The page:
In France, Interior Minister Gerard Collomb said Wednesday that British and French intelligence have information that Abedi had likely traveled to Syria.

Collomb told France’s BFM television Abedi “grew up in Britain and then suddenly, after a trip to Libya and then likely to Syria, became radicalized and decided to carry out this attack. In any case, the links with Daesh are proven.”

Islamic State has claimed responsibility for the attack, but British and U.S. intelligence have not confirmed that the extremist group was involved.

British and American newspapers have printed police images of some evidence left on the floor of the arena where Abedi blew himself up, including shreds of a backpack or vest that apparently held the bomb and a piece of bloodstained metal that may have been the detonator. (VOA)

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The Son Of The Islamic State leader al-Baghdadi Dies: IS

Al-Baghdadi's fate is still unknown

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This image from video posted in July purports to show Islamic State leader Abu Bakr al-Baghdadi delivering a sermon in Iraq, July 5, 2014. Islamic State media has announced the death of the leader's son.
This image from video posted in July purports to show Islamic State leader Abu Bakr al-Baghdadi delivering a sermon in Iraq, July 5, 2014. Islamic State media has announced the death of the leader's son. VOA

The son of the Islamic State leader Abu Bakr al-Baghdadi has died in a suicide attack mission in the city of Homs in western Syria, according to the IS media al-Nashir News.

Posting the photograph of a young boy, purportedly Hudhayfah al-Badri, al-Baghdadi’s son, the outlet said he lost his life in an operation against the Russian forces deployed in Homs and the Syrian government forces, referred to as Nusayriyyah by IS.

“Hudhayfah al-Badri (may Allah accept him), the son of the Caliph (may Allah safeguard him), was killed in an inghimasi [suicide] operation against the Nusayriyyah and the Russians at the thermal power station in Homs Willayah,” the news outlet reported.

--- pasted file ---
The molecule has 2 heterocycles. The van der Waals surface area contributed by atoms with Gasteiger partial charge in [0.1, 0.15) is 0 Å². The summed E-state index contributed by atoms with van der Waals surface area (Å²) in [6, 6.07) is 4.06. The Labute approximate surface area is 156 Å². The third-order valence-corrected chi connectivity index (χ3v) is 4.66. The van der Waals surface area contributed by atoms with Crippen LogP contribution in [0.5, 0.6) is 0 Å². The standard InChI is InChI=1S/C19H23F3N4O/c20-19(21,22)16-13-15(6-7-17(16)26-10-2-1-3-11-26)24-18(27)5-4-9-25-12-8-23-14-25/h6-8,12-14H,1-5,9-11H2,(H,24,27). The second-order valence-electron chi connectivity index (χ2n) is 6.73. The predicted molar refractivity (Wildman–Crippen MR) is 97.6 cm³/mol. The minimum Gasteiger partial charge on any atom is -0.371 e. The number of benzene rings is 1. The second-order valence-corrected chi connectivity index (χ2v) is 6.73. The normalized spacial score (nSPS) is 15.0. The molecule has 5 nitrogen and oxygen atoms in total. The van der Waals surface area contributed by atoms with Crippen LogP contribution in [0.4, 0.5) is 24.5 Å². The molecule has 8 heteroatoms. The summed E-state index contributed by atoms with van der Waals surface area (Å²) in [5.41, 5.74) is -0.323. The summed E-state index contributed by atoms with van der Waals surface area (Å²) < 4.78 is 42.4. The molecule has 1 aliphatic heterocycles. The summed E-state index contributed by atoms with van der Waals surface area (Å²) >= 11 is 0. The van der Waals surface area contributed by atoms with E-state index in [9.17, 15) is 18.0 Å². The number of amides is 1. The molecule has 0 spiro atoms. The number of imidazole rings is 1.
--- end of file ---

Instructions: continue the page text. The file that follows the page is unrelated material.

Inghimasi refers to suicide operations in which a fighter, clad with explosive belt and armed with regular weapons, attacks an enemy position before detonating himself to inflict as much damage on the enemy as possible.

The U.S. military said it has seen the reports of al-Badri’s death but declined any confirmation.

“It would be inappropriate for us to comment on an attack on forces outside the Coalition. We have nothing more to provide,” U.S. Central Command told VOA.

An Iraqi national, al-Baghdadi, whose real name is Ibrahim Awad al-Badri, announced the Islamic State caliphate in the city of Mosul in June 2014 and made himself its caliph. The leader has since become the world’s most wanted man, with a $25 million bounty on his head.

Islamic Terrorism in NYC
Bicycles and debris lay on a bike path after a motorist drove onto the path near the World Trade Center memorial, striking and killing several people, Oct. 31, 2017, in New York. VOA

Al-Baghdadi’s fate is still unknown, with various reports claiming his death and injury several times, including a claim by the Russian Defense Ministry that he might have been hit by a Russian airstrike in 2017.

Those claims have been rejected by U.S. officials and the whereabouts of the elusive leader remain unknown.

Al-Baghdadi’s infamous role in IS has put a spotlight on his family. In March 2014, al-Baghdadi’s wife, Sujidah al-Dulaimi, was released, along with her two sons and daughter, in exchange for 13 nuns taken captive by al-Qaida-linked al-Nusra Front militants.

Also read: Will the Latest Message From Islamic State Leader Abu Bakr al-Baghdadi Provoke New Attacks in the West?

It was reported that only the girl was al-Baghdadi’s daughter. The two boys belonged to a man his wife had married before meeting al-Baghdadi. (IANS)